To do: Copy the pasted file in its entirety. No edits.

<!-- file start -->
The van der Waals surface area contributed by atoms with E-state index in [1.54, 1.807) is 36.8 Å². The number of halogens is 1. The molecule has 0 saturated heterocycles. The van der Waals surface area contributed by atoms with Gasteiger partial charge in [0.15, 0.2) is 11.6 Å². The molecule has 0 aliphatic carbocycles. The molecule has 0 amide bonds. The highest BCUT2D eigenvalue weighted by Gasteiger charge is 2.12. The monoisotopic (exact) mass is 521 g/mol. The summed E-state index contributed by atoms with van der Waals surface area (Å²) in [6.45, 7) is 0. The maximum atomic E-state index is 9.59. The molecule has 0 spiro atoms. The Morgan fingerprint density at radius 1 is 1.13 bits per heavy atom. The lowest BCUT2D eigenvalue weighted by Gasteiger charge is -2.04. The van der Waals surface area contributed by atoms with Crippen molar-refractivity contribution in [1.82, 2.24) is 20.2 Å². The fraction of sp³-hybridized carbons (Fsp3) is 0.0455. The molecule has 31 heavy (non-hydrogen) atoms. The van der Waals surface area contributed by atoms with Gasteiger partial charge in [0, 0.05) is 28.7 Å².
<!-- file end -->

The van der Waals surface area contributed by atoms with E-state index in [1.54, 1.807) is 36.8 Å². The number of halogens is 1. The molecule has 0 saturated heterocycles. The van der Waals surface area contributed by atoms with Gasteiger partial charge in [0.15, 0.2) is 11.6 Å². The molecule has 0 aliphatic carbocycles. The molecule has 0 amide bonds. The highest BCUT2D eigenvalue weighted by Gasteiger charge is 2.12. The monoisotopic (exact) mass is 521 g/mol. The summed E-state index contributed by atoms with van der Waals surface area (Å²) in [6.45, 7) is 0. The maximum atomic E-state index is 9.59. The molecule has 0 spiro atoms. The Morgan fingerprint density at radius 1 is 1.13 bits per heavy atom. The lowest BCUT2D eigenvalue weighted by Gasteiger charge is -2.04. The van der Waals surface area contributed by atoms with Crippen molar-refractivity contribution in [1.82, 2.24) is 20.2 Å². The fraction of sp³-hybridized carbons (Fsp3) is 0.0455. The molecule has 31 heavy (non-hydrogen) atoms. The van der Waals surface area contributed by atoms with Gasteiger partial charge in [0, 0.05) is 28.7 Å².